Hello everyone!

I can't believe I didn't know about this forum before. So far I've listened to just a few works members have shared and it's clear you have some skilled and serious composers here. I love that scores are sometimes shared too. I'm an amateur composer. I have some works on SoundCloud and a few on MuseScore as well, mostly shorter works. I compose mostly with sample libraries in Studio One but also with Notion 6 and MuseScore. I'm trying to figure out how best to incorporate notation-based writing with the DAW/sample library approach I mostly use now. Studio One and Notion 6 can communicate with ReWire so I'm experimenting with that now.

I've been a singer-songwriter for decades but I love classical music and movie scores and the rich sounds of modern sample libraries from Spitfire and others are very inspiring. It's easy to make beautiful sounds but making music with emotion is hard. I have so much to learn, but it's all great fun. I look forward to hearing what others are doing and contributing what I can to the discussions. 

Best wishes to all!


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  • Welcome, Bruce.

    As long as making music is fun...in spite of the occasional anguish....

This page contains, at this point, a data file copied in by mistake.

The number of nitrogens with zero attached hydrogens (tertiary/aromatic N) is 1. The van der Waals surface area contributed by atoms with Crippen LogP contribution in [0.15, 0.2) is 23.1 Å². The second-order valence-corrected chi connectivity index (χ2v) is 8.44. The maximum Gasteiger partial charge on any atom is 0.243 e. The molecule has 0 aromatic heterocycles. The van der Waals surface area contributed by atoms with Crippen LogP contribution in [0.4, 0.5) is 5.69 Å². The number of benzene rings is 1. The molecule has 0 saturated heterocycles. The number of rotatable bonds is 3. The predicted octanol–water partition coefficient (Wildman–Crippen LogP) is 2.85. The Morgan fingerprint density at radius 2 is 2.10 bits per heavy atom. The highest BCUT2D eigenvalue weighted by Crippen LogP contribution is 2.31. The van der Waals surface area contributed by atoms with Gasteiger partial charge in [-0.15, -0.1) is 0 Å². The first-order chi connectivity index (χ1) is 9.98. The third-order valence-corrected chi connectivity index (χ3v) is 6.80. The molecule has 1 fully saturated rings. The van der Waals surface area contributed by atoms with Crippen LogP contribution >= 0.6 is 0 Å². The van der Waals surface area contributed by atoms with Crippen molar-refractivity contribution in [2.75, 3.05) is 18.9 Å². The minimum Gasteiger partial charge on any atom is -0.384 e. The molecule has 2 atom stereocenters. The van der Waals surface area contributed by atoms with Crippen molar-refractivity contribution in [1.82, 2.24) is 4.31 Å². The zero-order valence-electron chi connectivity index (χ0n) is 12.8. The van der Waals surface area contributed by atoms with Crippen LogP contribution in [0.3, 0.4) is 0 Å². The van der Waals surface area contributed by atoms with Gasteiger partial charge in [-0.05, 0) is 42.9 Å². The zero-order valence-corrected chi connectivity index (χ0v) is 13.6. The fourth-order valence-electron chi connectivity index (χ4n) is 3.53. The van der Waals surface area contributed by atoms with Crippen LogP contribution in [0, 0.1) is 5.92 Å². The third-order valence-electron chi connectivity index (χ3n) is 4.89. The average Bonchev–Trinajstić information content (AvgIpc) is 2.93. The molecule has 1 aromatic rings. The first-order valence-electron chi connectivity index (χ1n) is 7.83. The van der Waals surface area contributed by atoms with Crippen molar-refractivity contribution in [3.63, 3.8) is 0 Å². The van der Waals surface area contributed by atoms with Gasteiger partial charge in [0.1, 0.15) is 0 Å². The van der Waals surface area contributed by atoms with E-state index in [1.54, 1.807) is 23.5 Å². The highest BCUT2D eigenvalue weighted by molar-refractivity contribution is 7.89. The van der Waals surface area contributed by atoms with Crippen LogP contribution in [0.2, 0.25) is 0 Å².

• As far as notation and sample libraries are concerned: my general advice is, keep them separate. As in, write notation with software dedicated for notation -- you'll get less hassles that way.   But for audio output, notation software generally tends to leave lots to be desired. What I'd do is to write notation first (personal preference -- YMMV as they say), then import into your DAW as a separate project and then tweak the performance to your heart's content without worrying about how it might "mess up" the notation.

    Personally I've been striving for a way to eliminate this redundancy -- incorporate both notation and audio tweaks into a single source -- but so far that's a goal that still seems some distance off.  Given the current state of technology, I recommend doing both separately in order to avoid the inevitable headaches that will come from trying to do both at the same time.

  • Thanks! That is certainly sensible advice though mileage does indeed vary. As a folk/rock/whatever singer-songwriter, I've been recording with DAWs for many years, while notation is still a second language to me. As with French and Japanese, I have a useful skill level but I am not fluent in it. But I think it's an important and useful tool and I want to get better. Depending on your goals and tools, an integrated approach is possible. I have a new composer friend who devotes much time to creating very accurate VI mock-ups of classical music, mostly early modern Brits. He's very successful with score-based workflow using Notion 6 and Studio One. He has documented his workflow in a great video series. It requires a lot of attention to detail, but it works well for him. I use the same tools and am adopting some of his techniques, though my focus is on original pieces, and they are as likely to originate in Studio One, inspired by some unusual library. Now that S1 v5 has an integrated notation editor (a strict subset of Notion 6 with which it now shares a code base), I think it will be easier to mix and match. 

    H. S. Teoh said:

    As far as notation and sample libraries are concerned: my general advice is, keep them separate...

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